Shannon, as well. Shannon was ready at all times. Nicole May got some very valuable experience on this big stage.

But Nicole Mendes is a whole 'nother level of leader. She's so well spoken. She's so passionate. But anything she says she backs it up.

I think Jocey is a lot like that, as well. Lynnsie Elam, another, she's our captain. There was some really good leadership going on this week. Those three in particular I was really proud of how they took some things over.

I think they helped people like Lou get fired up and have a big week, huge week for her, and Lou was someone that is sitting out and wondering when I'm getting in. She got that opportunity, she just blasted it, and in that moment, it's like, I don't care whether this is a matchup for you or not, you're staying in the game. Some of the catches she made were incredible.

Jayda Coleman, Tiare Jennings, some of the young ones had to be led by those who have been there, and they did a really nice job of that.

Q. Just want to ask you, when we talk about passing the torch, you talked a little bit about it, but the leadership those super seniors, seniors are giving players like Jayda, players like Tiare, how big is that for the future of the program?

PATTY GASSO: Oh, I can't even tell you. It's so hard to get here. It is so difficult to be sitting here -- like I can't even -- words can't even express. It's just really hard. It's a grind. Everyone has got to be kind of in the right mindset.

There are a few of our players that were really struggling uncharacteristically this week. But the freshmen, finding and feeling what it takes to pull this off, is invaluable. Kinzie Hansen, kids like that, that are just -- I guess they're super -- what are they? Super sophomores.

This is a young group, and I didn't realize until we lost our first game, I'm driving home from -- or driving to the hotel from the stadium, and I'm thinking, wow, why did we look so deer in the headlights. We weren't quite ready for what we were facing with Odicci and James Madison.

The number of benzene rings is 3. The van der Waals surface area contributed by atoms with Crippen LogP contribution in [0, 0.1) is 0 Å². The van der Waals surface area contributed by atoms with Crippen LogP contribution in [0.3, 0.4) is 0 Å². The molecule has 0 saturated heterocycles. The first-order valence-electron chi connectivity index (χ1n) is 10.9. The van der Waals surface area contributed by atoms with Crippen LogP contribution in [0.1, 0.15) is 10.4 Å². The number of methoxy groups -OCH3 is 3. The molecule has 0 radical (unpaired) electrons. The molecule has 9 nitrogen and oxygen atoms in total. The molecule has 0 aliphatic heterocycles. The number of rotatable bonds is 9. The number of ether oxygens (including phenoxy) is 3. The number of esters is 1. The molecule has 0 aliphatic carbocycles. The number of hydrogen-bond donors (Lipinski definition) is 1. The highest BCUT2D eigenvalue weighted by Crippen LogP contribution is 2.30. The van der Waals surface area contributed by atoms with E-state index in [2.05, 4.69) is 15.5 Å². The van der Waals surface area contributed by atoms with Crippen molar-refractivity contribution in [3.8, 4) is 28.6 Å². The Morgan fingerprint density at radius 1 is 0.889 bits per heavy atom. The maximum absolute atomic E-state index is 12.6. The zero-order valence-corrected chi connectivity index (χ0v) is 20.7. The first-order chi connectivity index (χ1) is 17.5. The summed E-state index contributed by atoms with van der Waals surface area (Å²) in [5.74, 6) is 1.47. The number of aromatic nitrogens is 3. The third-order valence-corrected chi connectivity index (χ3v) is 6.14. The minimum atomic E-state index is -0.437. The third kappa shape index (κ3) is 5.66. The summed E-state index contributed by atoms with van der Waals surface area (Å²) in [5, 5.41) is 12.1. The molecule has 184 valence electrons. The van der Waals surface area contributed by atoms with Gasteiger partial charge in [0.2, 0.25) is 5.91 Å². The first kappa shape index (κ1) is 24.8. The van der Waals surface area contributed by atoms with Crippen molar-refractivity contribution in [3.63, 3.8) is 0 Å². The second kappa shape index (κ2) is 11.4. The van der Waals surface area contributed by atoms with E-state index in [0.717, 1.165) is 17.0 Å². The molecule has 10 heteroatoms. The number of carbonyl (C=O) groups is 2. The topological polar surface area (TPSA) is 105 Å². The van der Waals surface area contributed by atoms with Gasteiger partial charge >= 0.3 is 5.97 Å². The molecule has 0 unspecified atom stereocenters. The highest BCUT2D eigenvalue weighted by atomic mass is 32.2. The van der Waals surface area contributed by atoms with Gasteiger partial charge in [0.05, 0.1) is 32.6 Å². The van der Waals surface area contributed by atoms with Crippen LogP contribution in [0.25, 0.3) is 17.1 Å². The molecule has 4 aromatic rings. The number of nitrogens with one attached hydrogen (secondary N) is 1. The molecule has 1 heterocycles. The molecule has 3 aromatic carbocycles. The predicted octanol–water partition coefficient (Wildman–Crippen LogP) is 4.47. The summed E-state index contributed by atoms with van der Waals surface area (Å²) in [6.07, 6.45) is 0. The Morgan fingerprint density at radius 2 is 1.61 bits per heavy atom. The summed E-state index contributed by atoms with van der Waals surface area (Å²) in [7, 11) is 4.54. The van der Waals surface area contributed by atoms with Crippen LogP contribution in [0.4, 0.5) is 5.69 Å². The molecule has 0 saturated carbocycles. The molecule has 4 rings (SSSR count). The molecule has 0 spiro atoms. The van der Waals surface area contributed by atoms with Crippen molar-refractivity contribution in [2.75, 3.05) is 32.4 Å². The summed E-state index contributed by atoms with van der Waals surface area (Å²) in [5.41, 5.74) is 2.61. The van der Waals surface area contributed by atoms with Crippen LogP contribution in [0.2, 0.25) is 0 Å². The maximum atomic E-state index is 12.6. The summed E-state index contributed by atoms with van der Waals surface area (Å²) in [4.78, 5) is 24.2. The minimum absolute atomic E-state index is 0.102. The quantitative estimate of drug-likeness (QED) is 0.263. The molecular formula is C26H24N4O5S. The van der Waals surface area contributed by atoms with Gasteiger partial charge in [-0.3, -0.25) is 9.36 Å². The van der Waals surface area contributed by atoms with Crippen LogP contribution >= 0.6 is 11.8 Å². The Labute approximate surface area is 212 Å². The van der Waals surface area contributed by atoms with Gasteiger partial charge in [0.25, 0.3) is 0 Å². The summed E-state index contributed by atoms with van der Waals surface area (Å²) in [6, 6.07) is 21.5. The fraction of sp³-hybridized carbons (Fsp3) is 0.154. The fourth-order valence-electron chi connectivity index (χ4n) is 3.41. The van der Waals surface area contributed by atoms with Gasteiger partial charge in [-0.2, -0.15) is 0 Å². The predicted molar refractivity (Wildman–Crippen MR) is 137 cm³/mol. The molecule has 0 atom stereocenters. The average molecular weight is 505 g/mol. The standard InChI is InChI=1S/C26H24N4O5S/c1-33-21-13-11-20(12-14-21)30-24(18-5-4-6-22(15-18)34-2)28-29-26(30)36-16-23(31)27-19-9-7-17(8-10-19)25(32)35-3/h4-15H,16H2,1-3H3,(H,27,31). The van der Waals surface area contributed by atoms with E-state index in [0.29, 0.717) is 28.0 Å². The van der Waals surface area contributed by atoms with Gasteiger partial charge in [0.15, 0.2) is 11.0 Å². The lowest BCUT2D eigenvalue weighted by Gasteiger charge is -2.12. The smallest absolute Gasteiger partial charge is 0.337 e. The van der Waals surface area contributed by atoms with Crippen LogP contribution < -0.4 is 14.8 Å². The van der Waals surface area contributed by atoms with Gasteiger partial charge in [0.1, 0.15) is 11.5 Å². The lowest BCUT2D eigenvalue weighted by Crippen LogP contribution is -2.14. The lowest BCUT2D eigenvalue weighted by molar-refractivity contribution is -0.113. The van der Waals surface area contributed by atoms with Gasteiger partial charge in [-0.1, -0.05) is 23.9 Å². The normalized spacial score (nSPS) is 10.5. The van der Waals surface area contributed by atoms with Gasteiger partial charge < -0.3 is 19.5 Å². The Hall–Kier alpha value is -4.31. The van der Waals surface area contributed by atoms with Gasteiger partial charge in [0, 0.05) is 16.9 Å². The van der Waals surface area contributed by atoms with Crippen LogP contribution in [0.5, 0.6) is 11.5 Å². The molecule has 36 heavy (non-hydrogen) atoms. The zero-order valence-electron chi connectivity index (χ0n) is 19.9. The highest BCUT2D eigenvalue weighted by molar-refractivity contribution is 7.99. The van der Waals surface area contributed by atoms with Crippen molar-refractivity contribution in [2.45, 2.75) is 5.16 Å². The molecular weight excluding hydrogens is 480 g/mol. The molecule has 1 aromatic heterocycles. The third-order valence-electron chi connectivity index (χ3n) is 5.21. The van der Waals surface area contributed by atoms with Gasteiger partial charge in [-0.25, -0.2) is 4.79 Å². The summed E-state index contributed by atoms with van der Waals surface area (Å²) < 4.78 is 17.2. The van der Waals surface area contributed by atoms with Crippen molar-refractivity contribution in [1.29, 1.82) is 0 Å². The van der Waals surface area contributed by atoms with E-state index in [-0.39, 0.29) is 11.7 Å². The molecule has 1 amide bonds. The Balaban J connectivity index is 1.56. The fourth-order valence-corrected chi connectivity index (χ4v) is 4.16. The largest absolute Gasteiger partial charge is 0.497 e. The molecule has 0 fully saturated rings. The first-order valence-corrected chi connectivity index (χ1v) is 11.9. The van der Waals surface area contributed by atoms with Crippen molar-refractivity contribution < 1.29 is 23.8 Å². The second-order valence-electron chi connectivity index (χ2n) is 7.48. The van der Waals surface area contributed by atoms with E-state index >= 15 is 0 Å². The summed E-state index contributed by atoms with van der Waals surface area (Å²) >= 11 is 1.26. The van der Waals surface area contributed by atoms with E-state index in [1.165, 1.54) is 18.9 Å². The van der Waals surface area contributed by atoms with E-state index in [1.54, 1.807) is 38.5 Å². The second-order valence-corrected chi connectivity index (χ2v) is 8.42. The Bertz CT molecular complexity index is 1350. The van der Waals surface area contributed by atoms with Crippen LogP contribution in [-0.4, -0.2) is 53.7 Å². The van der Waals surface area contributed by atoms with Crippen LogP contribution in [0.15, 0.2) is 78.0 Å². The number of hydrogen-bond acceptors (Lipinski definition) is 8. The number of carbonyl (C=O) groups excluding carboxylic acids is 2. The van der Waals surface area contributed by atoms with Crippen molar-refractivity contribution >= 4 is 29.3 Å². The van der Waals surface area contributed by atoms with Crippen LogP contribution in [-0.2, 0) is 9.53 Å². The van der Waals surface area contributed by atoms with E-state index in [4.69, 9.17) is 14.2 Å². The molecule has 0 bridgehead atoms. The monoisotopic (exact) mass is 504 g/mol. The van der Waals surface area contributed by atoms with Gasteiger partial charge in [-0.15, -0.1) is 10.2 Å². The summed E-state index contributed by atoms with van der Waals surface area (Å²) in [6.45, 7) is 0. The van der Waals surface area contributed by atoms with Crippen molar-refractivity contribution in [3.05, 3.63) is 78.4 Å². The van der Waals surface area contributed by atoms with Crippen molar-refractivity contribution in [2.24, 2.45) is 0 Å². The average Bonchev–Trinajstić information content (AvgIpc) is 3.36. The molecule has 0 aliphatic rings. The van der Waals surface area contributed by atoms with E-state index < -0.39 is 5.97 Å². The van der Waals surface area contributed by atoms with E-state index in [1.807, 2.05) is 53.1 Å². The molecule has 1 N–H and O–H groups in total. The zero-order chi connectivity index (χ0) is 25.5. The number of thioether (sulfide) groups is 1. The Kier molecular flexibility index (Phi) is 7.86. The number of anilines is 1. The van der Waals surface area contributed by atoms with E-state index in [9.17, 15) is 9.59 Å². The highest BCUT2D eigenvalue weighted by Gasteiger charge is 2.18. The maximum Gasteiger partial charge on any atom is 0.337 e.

I started counting like how many players have been here before, and there was a lot less than what I thought because they've handled themselves so well in postseason and through the season, but it's quite a different situation when you get to the big stage and what they've been dreaming of.

But for them to find out what it feels like and what it takes to win it, the future is really, really bright for the Sooners.

Q. You have the five titles, but basically four generations of core players have won titles for you. What was the tipping point for you when you knew that the program could reload year after year after year and always compete?

PATTY GASSO: I just think our staff does a really -- we work really hard recruiting. Really hard. So you've got to get good athletes, but you've got to get athletes that fit your program, and I feel like we found those athletes.

It's really become a great sisterhood. We had some of our national champions up in the stands. I took a picture with Syd Romero and Kelsey Arnold and they made sure I knew that they were present for three of the five national championships.

So it's just a really tremendous culture that we're living in, and the expectations don't get too big for them, but this culture is breeding itself, and it's also bringing in a lot of athletes who want to be part of it.

Q. The 2013 team a lot of people hold up as sort of your gold standard in terms of power and balance, one player to the next. I don't think you'd argue that point. I know all your champions are special to you. Now that this team is done, do you see comparisons, viable comparisons between this one and the one from eight years ago?

PATTY GASSO: Absolutely, yeah. You've got Lauren Chamberlain, Jocelyn Alo, you've got Shelby Pendley and Tiare Jennings. You can compare them all the way down the lineup. We had more lefties in the 2013, but they were hybrid type players. They could bunt. They could slap. They could hit gaps. They could hit it out at times. We had a few of our athletes like a Jayda Coleman being able to do that.

So they were very comparable top to bottom. Don't make me choose because I can't. They're both very worthy.